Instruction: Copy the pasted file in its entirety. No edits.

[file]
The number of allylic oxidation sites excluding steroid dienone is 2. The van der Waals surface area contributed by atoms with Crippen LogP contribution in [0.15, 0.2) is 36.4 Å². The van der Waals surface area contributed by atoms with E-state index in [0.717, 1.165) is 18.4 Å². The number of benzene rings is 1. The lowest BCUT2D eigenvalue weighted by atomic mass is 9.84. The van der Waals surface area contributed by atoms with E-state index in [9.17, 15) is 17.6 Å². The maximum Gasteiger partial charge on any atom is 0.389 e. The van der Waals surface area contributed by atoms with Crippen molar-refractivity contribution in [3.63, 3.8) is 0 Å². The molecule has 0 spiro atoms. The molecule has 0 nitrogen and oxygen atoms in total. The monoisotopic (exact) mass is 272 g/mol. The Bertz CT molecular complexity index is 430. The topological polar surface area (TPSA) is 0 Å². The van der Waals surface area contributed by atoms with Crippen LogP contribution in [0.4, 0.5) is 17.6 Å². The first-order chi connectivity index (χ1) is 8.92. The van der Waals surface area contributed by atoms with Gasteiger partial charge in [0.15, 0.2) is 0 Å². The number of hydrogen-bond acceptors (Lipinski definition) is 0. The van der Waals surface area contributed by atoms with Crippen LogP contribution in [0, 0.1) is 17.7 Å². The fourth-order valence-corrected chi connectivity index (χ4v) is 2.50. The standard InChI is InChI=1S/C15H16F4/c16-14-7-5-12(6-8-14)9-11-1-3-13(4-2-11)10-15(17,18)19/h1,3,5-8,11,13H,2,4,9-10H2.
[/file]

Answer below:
The number of allylic oxidation sites excluding steroid dienone is 2. The van der Waals surface area contributed by atoms with Crippen LogP contribution in [0.15, 0.2) is 36.4 Å². The van der Waals surface area contributed by atoms with E-state index in [0.717, 1.165) is 18.4 Å². The number of benzene rings is 1. The lowest BCUT2D eigenvalue weighted by atomic mass is 9.84. The van der Waals surface area contributed by atoms with E-state index in [9.17, 15) is 17.6 Å². The maximum Gasteiger partial charge on any atom is 0.389 e. The van der Waals surface area contributed by atoms with Crippen molar-refractivity contribution in [3.63, 3.8) is 0 Å². The molecule has 0 spiro atoms. The molecule has 0 nitrogen and oxygen atoms in total. The monoisotopic (exact) mass is 272 g/mol. The Bertz CT molecular complexity index is 430. The topological polar surface area (TPSA) is 0 Å². The van der Waals surface area contributed by atoms with Crippen LogP contribution in [0.4, 0.5) is 17.6 Å². The first-order chi connectivity index (χ1) is 8.92. The van der Waals surface area contributed by atoms with Gasteiger partial charge in [0.15, 0.2) is 0 Å². The number of hydrogen-bond acceptors (Lipinski definition) is 0. The van der Waals surface area contributed by atoms with Crippen LogP contribution in [0, 0.1) is 17.7 Å². The fourth-order valence-corrected chi connectivity index (χ4v) is 2.50. The standard InChI is InChI=1S/C15H16F4/c16-14-7-5-12(6-8-14)9-11-1-3-13(4-2-11)10-15(17,18)19/h1,3,5-8,11,13H,2,4,9-10H2.